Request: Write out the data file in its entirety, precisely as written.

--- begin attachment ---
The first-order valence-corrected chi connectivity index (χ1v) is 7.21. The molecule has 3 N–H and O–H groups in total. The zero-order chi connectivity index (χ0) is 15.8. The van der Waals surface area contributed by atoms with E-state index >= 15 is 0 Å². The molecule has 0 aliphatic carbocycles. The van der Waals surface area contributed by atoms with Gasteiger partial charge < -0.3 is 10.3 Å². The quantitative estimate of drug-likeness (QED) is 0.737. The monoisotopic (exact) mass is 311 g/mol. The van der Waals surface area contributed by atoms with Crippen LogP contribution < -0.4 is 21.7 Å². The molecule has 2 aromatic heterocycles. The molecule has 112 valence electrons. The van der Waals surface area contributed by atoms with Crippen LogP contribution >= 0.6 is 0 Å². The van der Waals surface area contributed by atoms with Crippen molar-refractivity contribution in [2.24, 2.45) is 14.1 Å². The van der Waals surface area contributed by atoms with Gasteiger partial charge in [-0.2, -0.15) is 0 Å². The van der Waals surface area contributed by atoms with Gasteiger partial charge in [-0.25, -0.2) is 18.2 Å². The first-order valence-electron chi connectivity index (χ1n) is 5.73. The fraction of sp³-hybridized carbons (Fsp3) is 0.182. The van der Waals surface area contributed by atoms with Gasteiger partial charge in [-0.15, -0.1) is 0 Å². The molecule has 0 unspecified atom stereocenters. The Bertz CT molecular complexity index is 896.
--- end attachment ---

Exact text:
The first-order valence-corrected chi connectivity index (χ1v) is 7.21. The molecule has 3 N–H and O–H groups in total. The zero-order chi connectivity index (χ0) is 15.8. The van der Waals surface area contributed by atoms with E-state index >= 15 is 0 Å². The molecule has 0 aliphatic carbocycles. The van der Waals surface area contributed by atoms with Gasteiger partial charge < -0.3 is 10.3 Å². The quantitative estimate of drug-likeness (QED) is 0.737. The monoisotopic (exact) mass is 311 g/mol. The van der Waals surface area contributed by atoms with Crippen LogP contribution < -0.4 is 21.7 Å². The molecule has 2 aromatic heterocycles. The molecule has 112 valence electrons. The van der Waals surface area contributed by atoms with Crippen LogP contribution >= 0.6 is 0 Å². The van der Waals surface area contributed by atoms with Crippen molar-refractivity contribution in [2.24, 2.45) is 14.1 Å². The van der Waals surface area contributed by atoms with Gasteiger partial charge in [-0.2, -0.15) is 0 Å². The van der Waals surface area contributed by atoms with Gasteiger partial charge in [-0.25, -0.2) is 18.2 Å². The first-order valence-electron chi connectivity index (χ1n) is 5.73. The fraction of sp³-hybridized carbons (Fsp3) is 0.182. The van der Waals surface area contributed by atoms with Gasteiger partial charge in [-0.15, -0.1) is 0 Å². The molecule has 0 unspecified atom stereocenters. The Bertz CT molecular complexity index is 896.